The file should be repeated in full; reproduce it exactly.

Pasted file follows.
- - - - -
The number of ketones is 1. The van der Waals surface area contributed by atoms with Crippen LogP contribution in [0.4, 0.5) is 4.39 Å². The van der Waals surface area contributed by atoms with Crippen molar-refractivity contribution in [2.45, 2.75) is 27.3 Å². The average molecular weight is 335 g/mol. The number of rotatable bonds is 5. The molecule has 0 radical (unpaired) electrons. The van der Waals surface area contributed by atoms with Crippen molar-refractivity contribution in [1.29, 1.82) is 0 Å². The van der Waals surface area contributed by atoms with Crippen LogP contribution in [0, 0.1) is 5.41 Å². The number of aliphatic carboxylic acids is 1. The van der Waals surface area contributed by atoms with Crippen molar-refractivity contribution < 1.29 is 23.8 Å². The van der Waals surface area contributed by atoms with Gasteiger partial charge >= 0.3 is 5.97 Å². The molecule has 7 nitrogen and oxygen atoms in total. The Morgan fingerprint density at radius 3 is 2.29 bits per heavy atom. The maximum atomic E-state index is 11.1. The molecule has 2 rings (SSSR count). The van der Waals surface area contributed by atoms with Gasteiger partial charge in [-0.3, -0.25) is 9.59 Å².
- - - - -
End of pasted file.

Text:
The number of ketones is 1. The van der Waals surface area contributed by atoms with Crippen LogP contribution in [0.4, 0.5) is 4.39 Å². The van der Waals surface area contributed by atoms with Crippen molar-refractivity contribution in [2.45, 2.75) is 27.3 Å². The average molecular weight is 335 g/mol. The number of rotatable bonds is 5. The molecule has 0 radical (unpaired) electrons. The van der Waals surface area contributed by atoms with Crippen molar-refractivity contribution in [1.29, 1.82) is 0 Å². The van der Waals surface area contributed by atoms with Crippen LogP contribution in [0, 0.1) is 5.41 Å². The number of aliphatic carboxylic acids is 1. The van der Waals surface area contributed by atoms with Crippen molar-refractivity contribution < 1.29 is 23.8 Å². The van der Waals surface area contributed by atoms with Gasteiger partial charge >= 0.3 is 5.97 Å². The molecule has 7 nitrogen and oxygen atoms in total. The Morgan fingerprint density at radius 3 is 2.29 bits per heavy atom. The maximum atomic E-state index is 11.1. The molecule has 2 rings (SSSR count). The van der Waals surface area contributed by atoms with Gasteiger partial charge in [-0.3, -0.25) is 9.59 Å².